Ee Chin Kai pleaded innocent in a court in southern Malaysia on Monday to two charges of bringing in the 27-year-old women and exploiting them to work as prostitutes, said Ee's lawyer, Noordin Hussin.
If convicted, Ee faces up to 15 years in prison and a fine for each charge under the Anti-Human Trafficking Act that came into effect last year.
"This one could be a test" of the new law, Noordin said.
The court scheduled a hearing for Sept. 17 and released Ee on bail.
Ee was arrested in March while the women were allegedly staying with him, Noordin said.
Human rights groups have long lobbied for Malaysia to punish human traffickers, many of whom previously escaped prosecution because there was no specific law to use against them.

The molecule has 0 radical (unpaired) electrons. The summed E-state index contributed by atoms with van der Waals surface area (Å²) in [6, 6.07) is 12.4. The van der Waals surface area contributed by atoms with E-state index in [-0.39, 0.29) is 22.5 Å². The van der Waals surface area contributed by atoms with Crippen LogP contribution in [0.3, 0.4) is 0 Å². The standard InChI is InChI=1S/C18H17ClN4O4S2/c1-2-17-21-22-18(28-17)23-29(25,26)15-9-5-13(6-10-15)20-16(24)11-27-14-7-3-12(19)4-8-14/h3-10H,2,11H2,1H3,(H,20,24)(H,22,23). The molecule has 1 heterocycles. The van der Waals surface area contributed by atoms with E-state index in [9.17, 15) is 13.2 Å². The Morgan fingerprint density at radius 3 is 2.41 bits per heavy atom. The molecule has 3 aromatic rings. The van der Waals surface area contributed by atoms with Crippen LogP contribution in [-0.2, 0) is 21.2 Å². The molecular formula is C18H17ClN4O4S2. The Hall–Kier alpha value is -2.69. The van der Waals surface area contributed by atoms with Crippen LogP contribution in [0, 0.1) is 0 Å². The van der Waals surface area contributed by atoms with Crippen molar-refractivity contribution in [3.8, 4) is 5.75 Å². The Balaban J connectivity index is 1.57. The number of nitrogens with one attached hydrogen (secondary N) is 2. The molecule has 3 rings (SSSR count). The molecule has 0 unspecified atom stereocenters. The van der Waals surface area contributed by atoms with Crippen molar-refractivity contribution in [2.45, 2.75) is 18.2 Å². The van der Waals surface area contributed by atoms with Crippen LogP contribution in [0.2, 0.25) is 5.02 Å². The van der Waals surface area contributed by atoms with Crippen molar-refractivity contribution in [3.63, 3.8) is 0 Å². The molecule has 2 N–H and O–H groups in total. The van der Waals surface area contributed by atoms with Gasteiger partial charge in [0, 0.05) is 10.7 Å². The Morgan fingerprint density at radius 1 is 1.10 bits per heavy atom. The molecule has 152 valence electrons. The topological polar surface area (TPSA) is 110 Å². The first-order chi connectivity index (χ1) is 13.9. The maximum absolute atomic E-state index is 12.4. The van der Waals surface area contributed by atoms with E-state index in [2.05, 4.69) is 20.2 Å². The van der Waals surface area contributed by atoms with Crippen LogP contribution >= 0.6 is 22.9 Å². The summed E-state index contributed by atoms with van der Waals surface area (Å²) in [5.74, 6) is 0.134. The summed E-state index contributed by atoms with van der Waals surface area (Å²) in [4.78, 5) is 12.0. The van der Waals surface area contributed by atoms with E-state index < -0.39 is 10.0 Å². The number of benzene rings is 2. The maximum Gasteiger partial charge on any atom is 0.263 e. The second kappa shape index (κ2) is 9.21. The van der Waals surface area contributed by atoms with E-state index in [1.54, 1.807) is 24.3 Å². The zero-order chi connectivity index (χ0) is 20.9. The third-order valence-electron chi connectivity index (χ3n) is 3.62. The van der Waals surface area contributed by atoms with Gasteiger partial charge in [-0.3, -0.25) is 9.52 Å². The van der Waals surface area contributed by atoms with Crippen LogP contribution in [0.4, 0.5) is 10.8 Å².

The U.S. State Department, in its annual "Trafficking in Persons Report" released last June, downgraded Malaysia from a watch list to a blacklist "for its failure to show satisfactory progress in combating trafficking in persons."
Malaysian officials have said the new law could resolve such complaints by encouraging police, immigration departments and other authorities to pursue, prosecute and convict alleged human traffickers...
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